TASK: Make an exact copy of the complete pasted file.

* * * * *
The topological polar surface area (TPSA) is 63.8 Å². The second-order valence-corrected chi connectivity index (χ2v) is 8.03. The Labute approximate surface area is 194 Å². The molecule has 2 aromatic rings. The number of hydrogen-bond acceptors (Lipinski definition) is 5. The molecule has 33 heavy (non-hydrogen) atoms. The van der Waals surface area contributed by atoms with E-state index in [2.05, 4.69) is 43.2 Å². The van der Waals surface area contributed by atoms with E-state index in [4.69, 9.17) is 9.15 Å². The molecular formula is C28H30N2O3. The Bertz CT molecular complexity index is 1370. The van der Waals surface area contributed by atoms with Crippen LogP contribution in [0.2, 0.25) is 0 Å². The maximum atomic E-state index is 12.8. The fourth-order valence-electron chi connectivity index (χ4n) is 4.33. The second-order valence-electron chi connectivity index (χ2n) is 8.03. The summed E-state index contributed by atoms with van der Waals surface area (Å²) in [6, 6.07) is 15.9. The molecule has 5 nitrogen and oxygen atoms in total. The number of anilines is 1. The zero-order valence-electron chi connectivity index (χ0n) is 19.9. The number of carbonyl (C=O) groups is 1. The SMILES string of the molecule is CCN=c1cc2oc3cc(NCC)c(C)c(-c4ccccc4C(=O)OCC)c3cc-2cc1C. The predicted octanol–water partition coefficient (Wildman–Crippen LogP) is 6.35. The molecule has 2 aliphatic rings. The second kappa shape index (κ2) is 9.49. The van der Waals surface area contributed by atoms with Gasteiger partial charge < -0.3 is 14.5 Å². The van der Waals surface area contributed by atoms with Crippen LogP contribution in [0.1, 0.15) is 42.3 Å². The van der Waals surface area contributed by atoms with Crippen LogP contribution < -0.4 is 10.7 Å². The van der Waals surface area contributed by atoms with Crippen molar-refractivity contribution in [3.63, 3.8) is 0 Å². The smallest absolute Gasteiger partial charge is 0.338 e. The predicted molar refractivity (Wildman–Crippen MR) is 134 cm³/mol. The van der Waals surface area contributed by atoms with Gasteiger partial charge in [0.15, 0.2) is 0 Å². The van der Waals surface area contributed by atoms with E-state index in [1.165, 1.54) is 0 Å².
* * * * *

The topological polar surface area (TPSA) is 63.8 Å². The second-order valence-corrected chi connectivity index (χ2v) is 8.03. The Labute approximate surface area is 194 Å². The molecule has 2 aromatic rings. The number of hydrogen-bond acceptors (Lipinski definition) is 5. The molecule has 33 heavy (non-hydrogen) atoms. The van der Waals surface area contributed by atoms with E-state index in [2.05, 4.69) is 43.2 Å². The van der Waals surface area contributed by atoms with E-state index in [4.69, 9.17) is 9.15 Å². The molecular formula is C28H30N2O3. The Bertz CT molecular complexity index is 1370. The van der Waals surface area contributed by atoms with Crippen LogP contribution in [0.2, 0.25) is 0 Å². The maximum atomic E-state index is 12.8. The fourth-order valence-electron chi connectivity index (χ4n) is 4.33. The second-order valence-electron chi connectivity index (χ2n) is 8.03. The summed E-state index contributed by atoms with van der Waals surface area (Å²) in [6, 6.07) is 15.9. The molecule has 5 nitrogen and oxygen atoms in total. The number of anilines is 1. The zero-order valence-electron chi connectivity index (χ0n) is 19.9. The number of carbonyl (C=O) groups is 1. The SMILES string of the molecule is CCN=c1cc2oc3cc(NCC)c(C)c(-c4ccccc4C(=O)OCC)c3cc-2cc1C. The predicted octanol–water partition coefficient (Wildman–Crippen LogP) is 6.35. The molecule has 2 aliphatic rings. The second kappa shape index (κ2) is 9.49. The van der Waals surface area contributed by atoms with Gasteiger partial charge < -0.3 is 14.5 Å². The van der Waals surface area contributed by atoms with Crippen LogP contribution in [0.1, 0.15) is 42.3 Å². The van der Waals surface area contributed by atoms with Crippen LogP contribution < -0.4 is 10.7 Å². The van der Waals surface area contributed by atoms with Crippen molar-refractivity contribution in [3.63, 3.8) is 0 Å². The smallest absolute Gasteiger partial charge is 0.338 e. The predicted molar refractivity (Wildman–Crippen MR) is 134 cm³/mol. The van der Waals surface area contributed by atoms with Gasteiger partial charge in [0.15, 0.2) is 0 Å². The van der Waals surface area contributed by atoms with E-state index in [1.165, 1.54) is 0 Å².